Jan 5, 2012 at 11:45 am #1283737
Someone here posted a question about iPhone apps. I just got my first Android phone so thought I would ask about your favorite Android apps for hiking/backpacking/navigating.
This might go in the Dumb Questions category, but: Are some apps battery hogs or data hogs? I want to avoid either scenario. Maybe there will be a way to turn them off and on once downloaded onto my phone.
– ElizabethJan 5, 2012 at 12:07 pm #1820210
I have yet to find an Android app I love with offline maps. Google Maps would be brilliant if they'd allow you to cache more map tiles for offline use. MapsDroyd works alright. Probably the best of the bunch.Jan 5, 2012 at 12:17 pm #1820217
I like Orux Maps, but that's partly because I live where no topo maps are available so I like the ability to work with OSM and Google Earth offline.Jan 5, 2012 at 12:18 pm #1820219
I use View Ranger for offline maps and its very good.
It is a shame Google maps cannot be cached.Jan 5, 2012 at 12:54 pm #1820257
They can be cached, but just 100 square miles. Enable it in google maps by to menu, settings, and then going to labs and turning on caching.Jan 5, 2012 at 12:57 pm #1820262
Good man Ben :-)
Have enabled it.Jan 5, 2012 at 1:01 pm #1820267
I have been pretty happy with Backcountry Navigator http://www.backcountrynavigator.com/
The thing is that some phones' GPS works really poorly offline, so if you are looking for tracking capabilities, make sure you check the GPS chipset before purchasing a phone.Jan 5, 2012 at 2:10 pm #1820320
And yes, some phones are terrible battery hogs. My Nexus S eats milli-amps like mad when there's anything running (like playing games). Sitting in the can playing a few rounds of Jelly Defense drains like half my battery life. Turn off everything except the gps (wifi, blutooth, sync, gsm, etc) to get the most out of your battery. But as bad as Android battery life can be, one of it's great features is nothing short of revolutionary- a replaceable battery! (sarcasm intended) But in all seriousness, you can purchase high capacity 3rd party batteries for some phones, or just have a few charged spare batteries to take along. You can also look at the AA battery boosters, like from Goal Zero, Brunton, or a diy kit like the minty boost.
BMJan 5, 2012 at 2:43 pm #1820346
People seem to like this gps app a lot. I have yet to use it.Jan 5, 2012 at 3:11 pm #1820356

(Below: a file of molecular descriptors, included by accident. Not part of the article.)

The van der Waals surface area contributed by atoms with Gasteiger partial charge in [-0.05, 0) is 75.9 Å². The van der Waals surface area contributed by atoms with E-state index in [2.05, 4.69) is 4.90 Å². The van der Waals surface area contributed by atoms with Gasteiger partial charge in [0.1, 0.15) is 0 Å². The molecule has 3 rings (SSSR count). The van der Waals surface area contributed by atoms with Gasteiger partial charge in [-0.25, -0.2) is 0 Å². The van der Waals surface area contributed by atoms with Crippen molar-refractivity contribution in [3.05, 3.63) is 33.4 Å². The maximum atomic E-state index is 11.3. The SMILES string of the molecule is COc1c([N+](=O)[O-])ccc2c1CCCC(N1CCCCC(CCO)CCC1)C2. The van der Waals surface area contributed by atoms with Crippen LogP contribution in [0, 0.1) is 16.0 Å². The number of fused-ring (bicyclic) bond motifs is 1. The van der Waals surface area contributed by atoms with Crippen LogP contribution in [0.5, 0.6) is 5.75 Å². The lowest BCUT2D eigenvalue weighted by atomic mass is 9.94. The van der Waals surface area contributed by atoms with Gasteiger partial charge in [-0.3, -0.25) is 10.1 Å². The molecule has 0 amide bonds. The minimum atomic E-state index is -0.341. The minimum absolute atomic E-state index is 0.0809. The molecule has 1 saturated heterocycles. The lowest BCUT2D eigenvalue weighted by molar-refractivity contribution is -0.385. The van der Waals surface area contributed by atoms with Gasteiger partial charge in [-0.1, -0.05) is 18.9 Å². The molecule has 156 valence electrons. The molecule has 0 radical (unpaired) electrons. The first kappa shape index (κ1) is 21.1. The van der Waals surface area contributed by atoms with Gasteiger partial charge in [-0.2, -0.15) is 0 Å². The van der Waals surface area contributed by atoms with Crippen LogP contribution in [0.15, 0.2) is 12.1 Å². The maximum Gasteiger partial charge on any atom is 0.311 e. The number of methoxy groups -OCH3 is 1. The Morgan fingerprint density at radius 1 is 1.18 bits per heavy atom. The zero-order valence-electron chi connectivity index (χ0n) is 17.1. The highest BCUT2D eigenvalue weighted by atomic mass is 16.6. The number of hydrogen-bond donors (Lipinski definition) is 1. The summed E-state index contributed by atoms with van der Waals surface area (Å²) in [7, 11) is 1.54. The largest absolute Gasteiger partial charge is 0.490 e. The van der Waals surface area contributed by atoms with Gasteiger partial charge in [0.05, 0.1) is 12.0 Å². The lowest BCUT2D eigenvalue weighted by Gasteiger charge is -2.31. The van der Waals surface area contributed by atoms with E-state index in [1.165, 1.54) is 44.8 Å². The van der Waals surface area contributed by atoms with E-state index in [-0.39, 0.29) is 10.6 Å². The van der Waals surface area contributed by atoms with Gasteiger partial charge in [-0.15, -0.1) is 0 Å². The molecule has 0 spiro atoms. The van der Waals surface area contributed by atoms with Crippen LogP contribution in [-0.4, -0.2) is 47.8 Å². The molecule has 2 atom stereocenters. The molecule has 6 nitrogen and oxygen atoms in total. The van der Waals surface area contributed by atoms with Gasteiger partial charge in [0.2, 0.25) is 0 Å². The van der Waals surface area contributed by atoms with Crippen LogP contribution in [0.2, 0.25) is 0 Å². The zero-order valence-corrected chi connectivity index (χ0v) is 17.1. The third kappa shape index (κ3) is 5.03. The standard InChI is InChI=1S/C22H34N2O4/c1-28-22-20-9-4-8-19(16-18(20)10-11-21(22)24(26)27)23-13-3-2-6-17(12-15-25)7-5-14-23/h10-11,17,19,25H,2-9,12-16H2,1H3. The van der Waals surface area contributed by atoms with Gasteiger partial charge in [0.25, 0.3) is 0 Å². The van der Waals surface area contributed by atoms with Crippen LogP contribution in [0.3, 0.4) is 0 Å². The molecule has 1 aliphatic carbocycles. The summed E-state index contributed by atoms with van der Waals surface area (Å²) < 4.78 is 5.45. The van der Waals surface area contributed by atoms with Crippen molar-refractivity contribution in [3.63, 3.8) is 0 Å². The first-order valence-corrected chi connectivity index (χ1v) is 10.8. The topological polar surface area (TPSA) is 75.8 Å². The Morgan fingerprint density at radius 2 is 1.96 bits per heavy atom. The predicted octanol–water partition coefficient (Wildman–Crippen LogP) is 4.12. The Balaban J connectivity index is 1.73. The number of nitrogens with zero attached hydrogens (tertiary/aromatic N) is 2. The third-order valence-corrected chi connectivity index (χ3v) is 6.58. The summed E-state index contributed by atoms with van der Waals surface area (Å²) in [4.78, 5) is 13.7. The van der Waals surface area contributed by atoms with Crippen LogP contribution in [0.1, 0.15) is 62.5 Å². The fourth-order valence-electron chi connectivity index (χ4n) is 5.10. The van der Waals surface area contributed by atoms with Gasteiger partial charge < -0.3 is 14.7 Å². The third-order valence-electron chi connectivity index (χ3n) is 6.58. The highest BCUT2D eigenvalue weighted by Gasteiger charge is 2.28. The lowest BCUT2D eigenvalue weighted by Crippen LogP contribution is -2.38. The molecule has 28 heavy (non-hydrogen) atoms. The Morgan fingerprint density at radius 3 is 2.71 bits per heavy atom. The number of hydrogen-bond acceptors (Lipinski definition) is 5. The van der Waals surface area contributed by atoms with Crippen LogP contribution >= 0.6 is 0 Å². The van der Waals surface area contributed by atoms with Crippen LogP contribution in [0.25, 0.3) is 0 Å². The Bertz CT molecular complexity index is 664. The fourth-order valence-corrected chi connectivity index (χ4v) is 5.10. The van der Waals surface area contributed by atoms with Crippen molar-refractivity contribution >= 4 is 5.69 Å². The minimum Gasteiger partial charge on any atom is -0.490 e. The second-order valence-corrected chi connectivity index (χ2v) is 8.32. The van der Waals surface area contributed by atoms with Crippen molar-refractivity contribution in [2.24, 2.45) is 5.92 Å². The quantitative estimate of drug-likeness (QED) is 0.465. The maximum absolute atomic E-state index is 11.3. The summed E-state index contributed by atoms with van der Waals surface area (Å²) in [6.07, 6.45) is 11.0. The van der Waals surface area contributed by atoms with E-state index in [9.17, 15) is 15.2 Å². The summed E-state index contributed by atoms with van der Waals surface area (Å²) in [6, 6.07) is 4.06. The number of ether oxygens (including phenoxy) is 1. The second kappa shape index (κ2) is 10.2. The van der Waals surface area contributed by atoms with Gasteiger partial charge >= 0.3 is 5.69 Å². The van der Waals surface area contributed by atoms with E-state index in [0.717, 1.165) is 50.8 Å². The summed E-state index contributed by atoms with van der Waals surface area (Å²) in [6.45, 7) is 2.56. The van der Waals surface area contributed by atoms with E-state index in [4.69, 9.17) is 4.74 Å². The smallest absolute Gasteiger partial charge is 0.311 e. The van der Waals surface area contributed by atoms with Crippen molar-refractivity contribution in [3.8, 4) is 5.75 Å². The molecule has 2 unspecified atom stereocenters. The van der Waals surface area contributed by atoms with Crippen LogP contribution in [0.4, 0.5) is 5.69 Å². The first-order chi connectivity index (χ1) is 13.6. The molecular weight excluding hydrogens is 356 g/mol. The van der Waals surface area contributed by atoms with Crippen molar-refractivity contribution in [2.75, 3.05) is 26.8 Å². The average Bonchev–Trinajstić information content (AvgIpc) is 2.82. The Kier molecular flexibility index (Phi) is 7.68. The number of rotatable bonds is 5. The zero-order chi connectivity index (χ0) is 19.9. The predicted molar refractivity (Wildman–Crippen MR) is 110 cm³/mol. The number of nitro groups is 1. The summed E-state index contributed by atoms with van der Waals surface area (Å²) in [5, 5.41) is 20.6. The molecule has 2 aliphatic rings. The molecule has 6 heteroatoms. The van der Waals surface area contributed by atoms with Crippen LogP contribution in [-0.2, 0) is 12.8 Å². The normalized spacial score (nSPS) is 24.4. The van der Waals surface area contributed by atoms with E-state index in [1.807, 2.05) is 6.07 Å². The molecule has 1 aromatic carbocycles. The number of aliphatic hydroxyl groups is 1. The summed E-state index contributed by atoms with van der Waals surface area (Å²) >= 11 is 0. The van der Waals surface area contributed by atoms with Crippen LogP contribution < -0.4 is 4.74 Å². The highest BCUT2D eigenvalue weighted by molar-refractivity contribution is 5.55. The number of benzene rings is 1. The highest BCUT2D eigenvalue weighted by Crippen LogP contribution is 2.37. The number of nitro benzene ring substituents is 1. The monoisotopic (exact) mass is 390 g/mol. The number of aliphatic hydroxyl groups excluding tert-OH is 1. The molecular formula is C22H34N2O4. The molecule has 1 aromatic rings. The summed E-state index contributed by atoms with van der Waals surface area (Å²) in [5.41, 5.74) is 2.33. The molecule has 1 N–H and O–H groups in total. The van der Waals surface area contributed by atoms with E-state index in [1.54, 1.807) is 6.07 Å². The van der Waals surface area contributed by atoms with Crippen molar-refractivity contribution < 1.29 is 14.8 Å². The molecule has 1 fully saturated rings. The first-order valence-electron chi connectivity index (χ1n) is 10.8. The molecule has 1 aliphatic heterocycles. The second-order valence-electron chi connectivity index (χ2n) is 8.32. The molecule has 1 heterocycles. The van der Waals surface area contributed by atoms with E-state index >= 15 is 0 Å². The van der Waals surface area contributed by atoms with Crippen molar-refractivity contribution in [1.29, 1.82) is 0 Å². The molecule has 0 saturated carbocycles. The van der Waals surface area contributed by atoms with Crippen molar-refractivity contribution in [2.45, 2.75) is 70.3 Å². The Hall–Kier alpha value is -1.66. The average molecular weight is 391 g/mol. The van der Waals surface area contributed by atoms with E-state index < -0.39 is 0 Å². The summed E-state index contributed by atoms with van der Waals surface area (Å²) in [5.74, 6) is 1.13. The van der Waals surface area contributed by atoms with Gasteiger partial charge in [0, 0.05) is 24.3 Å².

All modern phones are battery hogs. That's the nature of the beast.
As for whether they are always battery hogs, they don't have to be. Most phones' GPS units work with the phone in airplane mode, so if you've got an offline map program you can significantly reduce battery consumption in the backwoods by putting your phone in airplane mode. There's not likely to be signal back there anyway, and your battery is going to be sucked dry looking for signal.Jan 5, 2012 at 3:41 pm #1820378
@traumaheadLocale: Cen Cal
J/k. Currently using a DROID X. I've only tried the trial versions of Gaia, BC Navigator, Locus, and a few others, and ended up buying the Pro version of Locus. Easy to cache maps, multiple maps, easy UI. With the DX, the GPS doesn't work in airplane mode, so I use the Extended Controls widget for quick on/off airplane mode/gps/sound/ etc. My friend has a Garmin loaded with 24k maps, so its rare for me to use the DX for nav.Jan 5, 2012 at 4:59 pm #1820416
I have found "GPS Essentials" to be a pretty good GPS app on the Droid 2.Jan 5, 2012 at 4:59 pm #1820417
Endomondo. But talk about a battery hog.Jan 5, 2012 at 9:12 pm #1820570
Engaging the GPS chipset itself uses a lot of power, so that is where the "battery hog" idea comes from. Anything with constant GPS lock will kill it right quick. My old Iphone 3G could not charge fast enough when plugged in to keep up with GPS usage & screen. My Android is better in that respect, but still dies quickly with GPS.
"Battery hog" is really not the right description though. Those lightweight li-ion batteries have a tiny, tiny capacity considering what the phone is doing. It's a miracle of power-saving engineering that they last as long as they do.
As for the original question… Backcountry Navigator is my favourite outdoors GPS app, and I've actually paid for just about all of them, including Gaia. Gaia is more annoying to use and lacks some features, and doesn't scroll the map smoothly.
IMO the most useful app for the backcountry is Google Books, just to kill camp hours. The app seems to be seriously light on battery usage.Jan 6, 2012 at 9:38 am #1820794
I have a Bluetooth GPS I got years ago to use with my Nokia N95 as the GPS chip was crap, it uses two AAA's and last about 16 hours.
I am wondering would bluetooth use less power than on board GPS?Jan 6, 2012 at 10:24 am #1820825